University Endowments and Student Aid

In “OSU Fund Managers Pig Out: Scholarships Not Awarded to Students,” an article published by the Columbus Free Press, John Lasker has focused on Ohio State University’s growing endowment and on the degree to which those assets are benefitting the students who attend the university.

Here are some of the relevant facts, culled from Lasker’s article:

–The Ohio State University endowment reached the $3.6 billion mark in 2014 and ranked 22nd out of 800-plus US public and private colleges and universities.

–The Ohio State endowment, or “Long Term Investment Pool,” is managed by both internal and external fund managers, and like many college endowments, is managed for the long-term with relatively low risk. The endowment’s yields for the most part are earned from global equity, hedge funds and real assets.

–The endowment for 2012 received $365 million in contributions from over 200,000 donors. Then towards the end of 2012 the endowment was infused with $435 million after the university privatized its parking operations.

–The university’s current “But for Ohio State” campaign, the largest fund raising endeavor in university history, has attracted over 230,000 donors in fiscal year 2015 who have contributed $405 million.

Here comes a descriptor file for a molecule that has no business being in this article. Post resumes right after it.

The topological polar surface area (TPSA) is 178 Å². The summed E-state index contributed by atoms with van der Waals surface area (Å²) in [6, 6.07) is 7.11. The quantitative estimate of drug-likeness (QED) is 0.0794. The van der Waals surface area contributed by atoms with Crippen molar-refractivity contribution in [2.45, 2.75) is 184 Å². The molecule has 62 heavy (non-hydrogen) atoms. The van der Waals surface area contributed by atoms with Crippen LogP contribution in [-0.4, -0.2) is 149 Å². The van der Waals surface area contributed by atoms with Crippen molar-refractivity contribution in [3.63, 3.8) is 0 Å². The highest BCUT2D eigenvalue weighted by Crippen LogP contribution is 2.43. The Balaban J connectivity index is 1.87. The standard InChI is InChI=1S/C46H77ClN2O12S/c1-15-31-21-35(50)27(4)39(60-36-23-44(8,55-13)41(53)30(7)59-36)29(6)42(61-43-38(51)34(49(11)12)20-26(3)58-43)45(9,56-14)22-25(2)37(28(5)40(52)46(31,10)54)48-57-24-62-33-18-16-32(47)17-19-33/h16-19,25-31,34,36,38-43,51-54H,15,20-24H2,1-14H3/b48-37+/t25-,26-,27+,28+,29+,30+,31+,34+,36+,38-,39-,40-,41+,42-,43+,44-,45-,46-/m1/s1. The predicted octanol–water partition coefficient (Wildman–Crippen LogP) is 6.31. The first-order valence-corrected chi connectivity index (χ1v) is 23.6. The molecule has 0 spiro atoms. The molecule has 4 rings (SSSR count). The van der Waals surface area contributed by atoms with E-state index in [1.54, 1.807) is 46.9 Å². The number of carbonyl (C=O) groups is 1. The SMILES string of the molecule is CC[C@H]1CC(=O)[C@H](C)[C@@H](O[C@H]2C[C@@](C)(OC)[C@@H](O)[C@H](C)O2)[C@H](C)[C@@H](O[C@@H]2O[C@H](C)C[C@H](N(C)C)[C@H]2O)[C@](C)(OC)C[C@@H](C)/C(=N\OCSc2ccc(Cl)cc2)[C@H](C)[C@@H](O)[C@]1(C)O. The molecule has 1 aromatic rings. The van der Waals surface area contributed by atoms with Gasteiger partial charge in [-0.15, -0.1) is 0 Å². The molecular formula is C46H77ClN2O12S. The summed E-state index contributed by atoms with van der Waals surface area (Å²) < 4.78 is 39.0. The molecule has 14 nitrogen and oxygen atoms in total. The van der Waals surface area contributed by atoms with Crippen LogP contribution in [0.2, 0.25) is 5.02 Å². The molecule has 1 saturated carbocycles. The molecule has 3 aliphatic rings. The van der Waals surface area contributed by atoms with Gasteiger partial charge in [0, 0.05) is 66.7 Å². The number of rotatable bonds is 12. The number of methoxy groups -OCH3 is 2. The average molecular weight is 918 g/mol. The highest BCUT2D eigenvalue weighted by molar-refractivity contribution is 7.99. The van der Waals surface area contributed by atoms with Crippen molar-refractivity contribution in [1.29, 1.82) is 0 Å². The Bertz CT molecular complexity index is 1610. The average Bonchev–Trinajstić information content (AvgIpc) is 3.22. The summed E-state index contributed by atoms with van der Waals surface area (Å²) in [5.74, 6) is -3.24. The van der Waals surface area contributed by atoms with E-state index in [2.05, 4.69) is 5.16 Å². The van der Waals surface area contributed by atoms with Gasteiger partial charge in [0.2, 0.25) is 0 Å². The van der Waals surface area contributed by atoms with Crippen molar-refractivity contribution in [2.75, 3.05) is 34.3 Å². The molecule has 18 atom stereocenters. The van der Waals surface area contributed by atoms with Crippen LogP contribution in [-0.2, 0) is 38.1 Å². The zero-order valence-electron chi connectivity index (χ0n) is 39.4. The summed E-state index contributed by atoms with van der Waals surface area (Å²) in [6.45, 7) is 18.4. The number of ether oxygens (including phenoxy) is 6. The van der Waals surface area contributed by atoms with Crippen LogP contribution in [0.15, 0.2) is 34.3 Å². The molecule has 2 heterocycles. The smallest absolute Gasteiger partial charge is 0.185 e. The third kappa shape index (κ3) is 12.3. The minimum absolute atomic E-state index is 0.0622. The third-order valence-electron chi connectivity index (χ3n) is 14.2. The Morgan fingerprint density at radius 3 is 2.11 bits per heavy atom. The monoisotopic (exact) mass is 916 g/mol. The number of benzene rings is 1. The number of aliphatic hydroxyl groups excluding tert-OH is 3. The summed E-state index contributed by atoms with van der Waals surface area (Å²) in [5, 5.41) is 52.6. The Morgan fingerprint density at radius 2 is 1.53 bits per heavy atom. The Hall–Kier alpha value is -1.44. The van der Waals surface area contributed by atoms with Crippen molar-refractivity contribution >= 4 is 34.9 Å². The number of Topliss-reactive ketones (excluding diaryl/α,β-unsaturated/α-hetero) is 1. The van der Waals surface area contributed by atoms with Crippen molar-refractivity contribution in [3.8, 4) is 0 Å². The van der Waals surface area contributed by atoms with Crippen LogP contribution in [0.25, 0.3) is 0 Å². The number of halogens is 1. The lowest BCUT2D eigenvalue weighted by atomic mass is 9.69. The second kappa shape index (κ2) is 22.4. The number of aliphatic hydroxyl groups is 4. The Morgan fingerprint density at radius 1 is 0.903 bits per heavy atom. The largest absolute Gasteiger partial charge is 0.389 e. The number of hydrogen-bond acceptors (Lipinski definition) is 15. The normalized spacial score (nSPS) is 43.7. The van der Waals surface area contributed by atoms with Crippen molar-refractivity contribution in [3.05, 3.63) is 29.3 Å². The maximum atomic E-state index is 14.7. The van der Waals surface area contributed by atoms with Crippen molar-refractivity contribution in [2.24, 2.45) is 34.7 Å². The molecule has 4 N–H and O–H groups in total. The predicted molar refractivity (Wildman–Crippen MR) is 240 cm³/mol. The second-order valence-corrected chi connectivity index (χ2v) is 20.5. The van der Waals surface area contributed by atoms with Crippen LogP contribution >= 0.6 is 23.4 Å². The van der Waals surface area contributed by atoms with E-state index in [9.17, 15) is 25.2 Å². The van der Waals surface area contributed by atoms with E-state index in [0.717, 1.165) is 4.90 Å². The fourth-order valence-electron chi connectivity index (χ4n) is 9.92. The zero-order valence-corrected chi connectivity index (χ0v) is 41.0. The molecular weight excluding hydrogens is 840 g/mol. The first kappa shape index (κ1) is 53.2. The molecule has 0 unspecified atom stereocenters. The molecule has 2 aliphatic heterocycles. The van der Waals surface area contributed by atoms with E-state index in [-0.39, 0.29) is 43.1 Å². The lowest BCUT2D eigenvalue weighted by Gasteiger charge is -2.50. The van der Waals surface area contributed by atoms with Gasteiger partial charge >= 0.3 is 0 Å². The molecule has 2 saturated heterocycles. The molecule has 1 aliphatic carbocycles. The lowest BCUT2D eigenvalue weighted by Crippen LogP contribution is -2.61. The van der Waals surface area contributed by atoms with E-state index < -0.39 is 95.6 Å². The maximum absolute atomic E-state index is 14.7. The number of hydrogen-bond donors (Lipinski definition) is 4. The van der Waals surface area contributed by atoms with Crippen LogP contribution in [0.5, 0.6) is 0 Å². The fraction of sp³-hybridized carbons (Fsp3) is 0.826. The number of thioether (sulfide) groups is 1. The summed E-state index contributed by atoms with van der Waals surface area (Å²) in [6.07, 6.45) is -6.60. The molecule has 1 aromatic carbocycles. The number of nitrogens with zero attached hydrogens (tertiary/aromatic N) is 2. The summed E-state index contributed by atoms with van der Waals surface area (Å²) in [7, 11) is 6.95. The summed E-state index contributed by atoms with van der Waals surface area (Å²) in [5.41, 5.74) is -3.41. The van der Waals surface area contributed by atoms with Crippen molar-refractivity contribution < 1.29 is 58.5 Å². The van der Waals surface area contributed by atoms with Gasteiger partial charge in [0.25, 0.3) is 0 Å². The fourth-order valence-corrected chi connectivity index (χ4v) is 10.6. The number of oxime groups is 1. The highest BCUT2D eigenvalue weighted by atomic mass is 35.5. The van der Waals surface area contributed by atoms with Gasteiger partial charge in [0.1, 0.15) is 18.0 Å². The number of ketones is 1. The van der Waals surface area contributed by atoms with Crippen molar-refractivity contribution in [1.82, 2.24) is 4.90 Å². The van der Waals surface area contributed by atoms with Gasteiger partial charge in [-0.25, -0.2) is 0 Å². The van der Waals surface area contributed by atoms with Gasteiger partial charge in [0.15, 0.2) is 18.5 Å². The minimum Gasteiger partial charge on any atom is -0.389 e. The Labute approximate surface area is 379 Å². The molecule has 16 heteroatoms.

–According to New York Times financial columnist Victor Fleischer, who analyzed for The Free Press the Ohio State endowment’s 2012 tax return, the endowment for that year “provided exactly zero support, no expenditure at all, for scholarships.” Fleischer recently wrote a scathing op-ed titled “Stop Universities from Hoarding Money,” which detailed how the nation’s major universities pay their endowment fund managers millions while much less from the endowment is given to students in financial need.

–Of the 9,300 Ohio State students who graduated in 2013, over 50 percent entered the workforce with an average student loan debt of $26,000.

–In 2012, said Fleischer, Ohio State paid $12 million in administrative expenses, such as salaries and office leases, to its fund managers. “And that doesn’t count millions more in incentive compensation paid to fund managers,” Fleischer said.

–The university’s Office of Investment has asserted that Fleischer’s assessment of the endowment’s 2012 tax return is not entirely accurate. Office of Investment spokesperson Rob Messinger stated that one reason why the Ohio State endowment may not have given anything to students in 2012 may be due to the endowment’s negative 0.1 percent returns that fiscal year.

–In 2014 the endowment had a net investment return of 14.4 percent and it gave $23.6 million to students. But, according to Messinger, “investment management expenses totaled $59 million in fiscal year 2014.”

–Messinger stated that, for fiscal year 2015, the endowment distributed $24.6 million for scholarships, fellowships and loans.

There is a good deal more to the article, but Lasker concludes it by focusing on the next fund-raising campaign, which will specifically ask donors to provide monies for student scholarships and other aid.

Lasker’s complete article is available at:

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